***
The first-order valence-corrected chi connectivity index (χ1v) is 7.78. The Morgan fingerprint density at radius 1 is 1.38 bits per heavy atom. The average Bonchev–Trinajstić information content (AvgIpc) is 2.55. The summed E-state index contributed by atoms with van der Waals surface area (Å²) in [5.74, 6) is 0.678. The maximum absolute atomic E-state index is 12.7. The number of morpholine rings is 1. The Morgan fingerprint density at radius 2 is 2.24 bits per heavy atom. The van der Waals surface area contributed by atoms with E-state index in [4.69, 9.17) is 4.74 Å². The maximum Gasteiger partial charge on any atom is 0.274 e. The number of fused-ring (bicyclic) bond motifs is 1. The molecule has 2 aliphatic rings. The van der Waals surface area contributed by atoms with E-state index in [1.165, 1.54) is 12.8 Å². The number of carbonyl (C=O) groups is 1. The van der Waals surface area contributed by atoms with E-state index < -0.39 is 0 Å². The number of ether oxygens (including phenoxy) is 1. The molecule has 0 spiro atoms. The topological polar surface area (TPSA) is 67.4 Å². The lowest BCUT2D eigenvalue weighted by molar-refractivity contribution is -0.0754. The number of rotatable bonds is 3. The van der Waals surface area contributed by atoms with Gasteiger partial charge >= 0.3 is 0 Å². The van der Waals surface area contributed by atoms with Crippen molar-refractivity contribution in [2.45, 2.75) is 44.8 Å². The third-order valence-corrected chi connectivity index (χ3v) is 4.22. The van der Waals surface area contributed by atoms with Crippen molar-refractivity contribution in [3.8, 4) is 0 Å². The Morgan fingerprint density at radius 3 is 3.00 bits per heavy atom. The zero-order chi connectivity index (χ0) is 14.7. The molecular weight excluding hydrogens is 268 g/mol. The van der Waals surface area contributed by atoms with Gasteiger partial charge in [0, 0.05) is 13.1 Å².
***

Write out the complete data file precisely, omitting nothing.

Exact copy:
The first-order valence-corrected chi connectivity index (χ1v) is 7.78. The Morgan fingerprint density at radius 1 is 1.38 bits per heavy atom. The average Bonchev–Trinajstić information content (AvgIpc) is 2.55. The summed E-state index contributed by atoms with van der Waals surface area (Å²) in [5.74, 6) is 0.678. The maximum absolute atomic E-state index is 12.7. The number of morpholine rings is 1. The Morgan fingerprint density at radius 2 is 2.24 bits per heavy atom. The van der Waals surface area contributed by atoms with E-state index in [4.69, 9.17) is 4.74 Å². The maximum Gasteiger partial charge on any atom is 0.274 e. The number of fused-ring (bicyclic) bond motifs is 1. The molecule has 2 aliphatic rings. The van der Waals surface area contributed by atoms with E-state index in [1.165, 1.54) is 12.8 Å². The number of carbonyl (C=O) groups is 1. The van der Waals surface area contributed by atoms with E-state index < -0.39 is 0 Å². The number of ether oxygens (including phenoxy) is 1. The molecule has 0 spiro atoms. The topological polar surface area (TPSA) is 67.4 Å². The lowest BCUT2D eigenvalue weighted by molar-refractivity contribution is -0.0754. The number of rotatable bonds is 3. The van der Waals surface area contributed by atoms with Gasteiger partial charge >= 0.3 is 0 Å². The van der Waals surface area contributed by atoms with Crippen molar-refractivity contribution in [2.45, 2.75) is 44.8 Å². The third-order valence-corrected chi connectivity index (χ3v) is 4.22. The van der Waals surface area contributed by atoms with Crippen molar-refractivity contribution in [3.8, 4) is 0 Å². The Morgan fingerprint density at radius 3 is 3.00 bits per heavy atom. The zero-order chi connectivity index (χ0) is 14.7. The molecular weight excluding hydrogens is 268 g/mol. The van der Waals surface area contributed by atoms with Gasteiger partial charge in [0, 0.05) is 13.1 Å².